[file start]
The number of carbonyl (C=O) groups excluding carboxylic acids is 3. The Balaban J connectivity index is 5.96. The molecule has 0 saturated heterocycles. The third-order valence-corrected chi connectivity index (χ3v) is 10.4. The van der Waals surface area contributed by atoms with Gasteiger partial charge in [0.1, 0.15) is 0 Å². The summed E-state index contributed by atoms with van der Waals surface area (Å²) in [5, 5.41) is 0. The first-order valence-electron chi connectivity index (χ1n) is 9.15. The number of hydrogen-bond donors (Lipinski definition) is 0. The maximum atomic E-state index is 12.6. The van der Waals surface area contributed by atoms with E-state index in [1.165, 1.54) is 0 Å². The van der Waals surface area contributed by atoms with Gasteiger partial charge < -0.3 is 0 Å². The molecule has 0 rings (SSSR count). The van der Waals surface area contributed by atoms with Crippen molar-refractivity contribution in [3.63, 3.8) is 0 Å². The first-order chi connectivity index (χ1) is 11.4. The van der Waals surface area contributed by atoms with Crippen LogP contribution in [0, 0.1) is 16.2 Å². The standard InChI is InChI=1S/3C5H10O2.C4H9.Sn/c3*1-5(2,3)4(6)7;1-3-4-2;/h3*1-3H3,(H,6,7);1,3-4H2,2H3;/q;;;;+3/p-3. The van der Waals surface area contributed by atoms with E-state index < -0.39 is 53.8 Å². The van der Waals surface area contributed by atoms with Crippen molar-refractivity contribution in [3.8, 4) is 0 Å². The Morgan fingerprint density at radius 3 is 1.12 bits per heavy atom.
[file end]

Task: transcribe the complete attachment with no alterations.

The number of carbonyl (C=O) groups excluding carboxylic acids is 3. The Balaban J connectivity index is 5.96. The molecule has 0 saturated heterocycles. The third-order valence-corrected chi connectivity index (χ3v) is 10.4. The van der Waals surface area contributed by atoms with Gasteiger partial charge in [0.1, 0.15) is 0 Å². The summed E-state index contributed by atoms with van der Waals surface area (Å²) in [5, 5.41) is 0. The first-order valence-electron chi connectivity index (χ1n) is 9.15. The number of hydrogen-bond donors (Lipinski definition) is 0. The maximum atomic E-state index is 12.6. The van der Waals surface area contributed by atoms with E-state index in [1.165, 1.54) is 0 Å². The van der Waals surface area contributed by atoms with Gasteiger partial charge < -0.3 is 0 Å². The molecule has 0 rings (SSSR count). The van der Waals surface area contributed by atoms with Crippen molar-refractivity contribution in [3.63, 3.8) is 0 Å². The first-order chi connectivity index (χ1) is 11.4. The van der Waals surface area contributed by atoms with Crippen LogP contribution in [0, 0.1) is 16.2 Å². The standard InChI is InChI=1S/3C5H10O2.C4H9.Sn/c3*1-5(2,3)4(6)7;1-3-4-2;/h3*1-3H3,(H,6,7);1,3-4H2,2H3;/q;;;;+3/p-3. The van der Waals surface area contributed by atoms with E-state index < -0.39 is 53.8 Å². The van der Waals surface area contributed by atoms with Crippen molar-refractivity contribution in [3.8, 4) is 0 Å². The Morgan fingerprint density at radius 3 is 1.12 bits per heavy atom.